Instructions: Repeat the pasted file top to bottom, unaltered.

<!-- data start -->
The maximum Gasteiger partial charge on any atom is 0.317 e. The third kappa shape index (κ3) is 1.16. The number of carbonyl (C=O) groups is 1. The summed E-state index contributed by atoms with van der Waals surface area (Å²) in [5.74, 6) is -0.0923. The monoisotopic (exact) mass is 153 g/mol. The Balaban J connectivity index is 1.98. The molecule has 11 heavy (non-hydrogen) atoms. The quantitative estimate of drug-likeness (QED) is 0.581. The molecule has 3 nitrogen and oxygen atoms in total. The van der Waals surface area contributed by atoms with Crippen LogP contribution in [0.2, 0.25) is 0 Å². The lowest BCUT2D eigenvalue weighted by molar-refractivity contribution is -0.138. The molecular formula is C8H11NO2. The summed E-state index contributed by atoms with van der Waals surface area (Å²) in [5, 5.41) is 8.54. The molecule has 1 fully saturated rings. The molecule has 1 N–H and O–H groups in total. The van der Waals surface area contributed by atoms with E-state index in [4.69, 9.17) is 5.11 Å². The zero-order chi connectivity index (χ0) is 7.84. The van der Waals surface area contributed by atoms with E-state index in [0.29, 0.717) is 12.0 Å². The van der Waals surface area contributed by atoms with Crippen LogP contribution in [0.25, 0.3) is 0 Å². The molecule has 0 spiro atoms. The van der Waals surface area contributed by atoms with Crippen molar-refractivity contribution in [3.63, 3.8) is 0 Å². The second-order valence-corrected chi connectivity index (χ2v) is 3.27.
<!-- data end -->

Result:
The maximum Gasteiger partial charge on any atom is 0.317 e. The third kappa shape index (κ3) is 1.16. The number of carbonyl (C=O) groups is 1. The summed E-state index contributed by atoms with van der Waals surface area (Å²) in [5.74, 6) is -0.0923. The monoisotopic (exact) mass is 153 g/mol. The Balaban J connectivity index is 1.98. The molecule has 11 heavy (non-hydrogen) atoms. The quantitative estimate of drug-likeness (QED) is 0.581. The molecule has 3 nitrogen and oxygen atoms in total. The van der Waals surface area contributed by atoms with Crippen LogP contribution in [0.2, 0.25) is 0 Å². The lowest BCUT2D eigenvalue weighted by molar-refractivity contribution is -0.138. The molecular formula is C8H11NO2. The summed E-state index contributed by atoms with van der Waals surface area (Å²) in [5, 5.41) is 8.54. The molecule has 1 fully saturated rings. The molecule has 1 N–H and O–H groups in total. The van der Waals surface area contributed by atoms with E-state index in [4.69, 9.17) is 5.11 Å². The zero-order chi connectivity index (χ0) is 7.84. The van der Waals surface area contributed by atoms with E-state index in [0.29, 0.717) is 12.0 Å². The van der Waals surface area contributed by atoms with Crippen LogP contribution in [0.25, 0.3) is 0 Å². The molecule has 0 spiro atoms. The van der Waals surface area contributed by atoms with Crippen molar-refractivity contribution in [3.63, 3.8) is 0 Å². The second-order valence-corrected chi connectivity index (χ2v) is 3.27.